It's have been proposed and favorably received. It's now on the list
 of things to do at some point in the not to distant future.

one of them with a post remarkably like Zola's as one of my first posts to the D newsgroup -- but I don't recall any favorable reception except by other D users.

Who else matters? As I recall Walter didn't say no.

Positive community feedback only matters if it's *overwhelmingly* positive community feedback. Just my observation. And Walter hasn't said no to a lot of things he doesn't have any intention of adding to D. The only useful indicator that he likes an idea is if he says "yes".
 And the fact that it didn't make it into
 the WalterAndrei.pdf makes me think that if D gets it at all it will
 be after all that stuff, so methinks it will be "distant future" at
 best.

I was thinking "somewhere between 6 months and D3.0"
 For now you can sort of fake it with struct literals.

(http://www.digitalmars.com/d/1.0/struct.html#StructLiteral) don't give you pick-and-choose initialization.

 Static struct initializers, on the other hand, have the right look,
 x={name:"fred", title:"director"}, but since they only work with
 constants they're not much practical use either.

 Were you thinking of something else?

<grumble/> I though that the {...} form would handle non const. Any Idea why it doesn't?

No idea. Not even C is that limited. I'm pretty sure {..} struct initializers work for any initialization. And with C99 you can do keyword initializations too (using the syntax x={.name="walter",.title="BDFL"} ). --bb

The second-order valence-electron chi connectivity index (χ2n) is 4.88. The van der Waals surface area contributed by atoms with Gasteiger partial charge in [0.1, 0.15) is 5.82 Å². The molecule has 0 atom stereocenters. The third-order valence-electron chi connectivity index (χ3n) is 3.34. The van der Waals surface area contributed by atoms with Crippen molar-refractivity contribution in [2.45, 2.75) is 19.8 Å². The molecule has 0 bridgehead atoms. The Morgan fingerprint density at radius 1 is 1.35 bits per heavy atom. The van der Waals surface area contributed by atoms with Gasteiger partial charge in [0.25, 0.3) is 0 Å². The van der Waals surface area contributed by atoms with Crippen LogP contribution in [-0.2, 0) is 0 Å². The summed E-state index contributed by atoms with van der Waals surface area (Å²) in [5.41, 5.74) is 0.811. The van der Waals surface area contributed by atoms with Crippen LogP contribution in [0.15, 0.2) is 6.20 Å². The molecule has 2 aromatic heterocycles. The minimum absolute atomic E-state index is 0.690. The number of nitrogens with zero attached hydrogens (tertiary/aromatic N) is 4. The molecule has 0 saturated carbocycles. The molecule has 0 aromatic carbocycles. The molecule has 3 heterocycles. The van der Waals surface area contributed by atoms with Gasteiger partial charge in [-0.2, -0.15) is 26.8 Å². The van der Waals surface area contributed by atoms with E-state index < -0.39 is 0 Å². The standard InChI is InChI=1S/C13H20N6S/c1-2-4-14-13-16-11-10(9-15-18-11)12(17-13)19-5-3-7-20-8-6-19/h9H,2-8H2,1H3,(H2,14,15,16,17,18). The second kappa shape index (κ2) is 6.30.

Oct 11 2007
prev sibling next sibling parent reply Don Clugston <dac nospam.com.au> writes:
Zola wrote:
 Hi,
 
 I'm amazed by some things D does have,
 Except I'm puzzled by this one one gaping hole in D.
 
 It's something I've been pissed off about C++ for 10 years now:
 Named parameters to functions.
 
 window* w = new_window("alert box", movable=false);

My suspicion is that this would make name lookup really horrible. What does this code do? -- bool movable; window* w = new_window("alert box", movable=false); --
 
 We can almost do this in C++ today with boost.parameter and I hate it so much
that I refuse to use it, because the only way to do so is by polluting your
namespace.
 
 I'm really surprised to see that D doesn't have this super important feature.
 It redefines and simplifies a whole world of class design.. for user
interfaces especially.
 
 If D included this, I think it would be the tipping point to really getting me
into D, and making a serious library for it.
 
 Please.
 
 - Z

Oct 12 2007
next sibling parent reply David Brown <dlang davidb.org> writes:
On Fri, Oct 12, 2007 at 04:39:25PM +0200, Don Clugston wrote:
 Zola wrote:
 Hi,
 I'm amazed by some things D does have,
 Except I'm puzzled by this one one gaping hole in D.
 It's something I've been pissed off about C++ for 10 years now:
 Named parameters to functions.
 window* w = new_window("alert box", movable=false);

My suspicion is that this would make name lookup really horrible. What does this code do? -- bool movable; window* w = new_window("alert box", movable=false);

It would be better to implement using syntax that doesn't conflict with other parts of the grammar. Perhaps: window* w = new_window ("alert box", movable: false); Dave
Oct 12 2007
parent novice2 <sorry noem.ail> writes: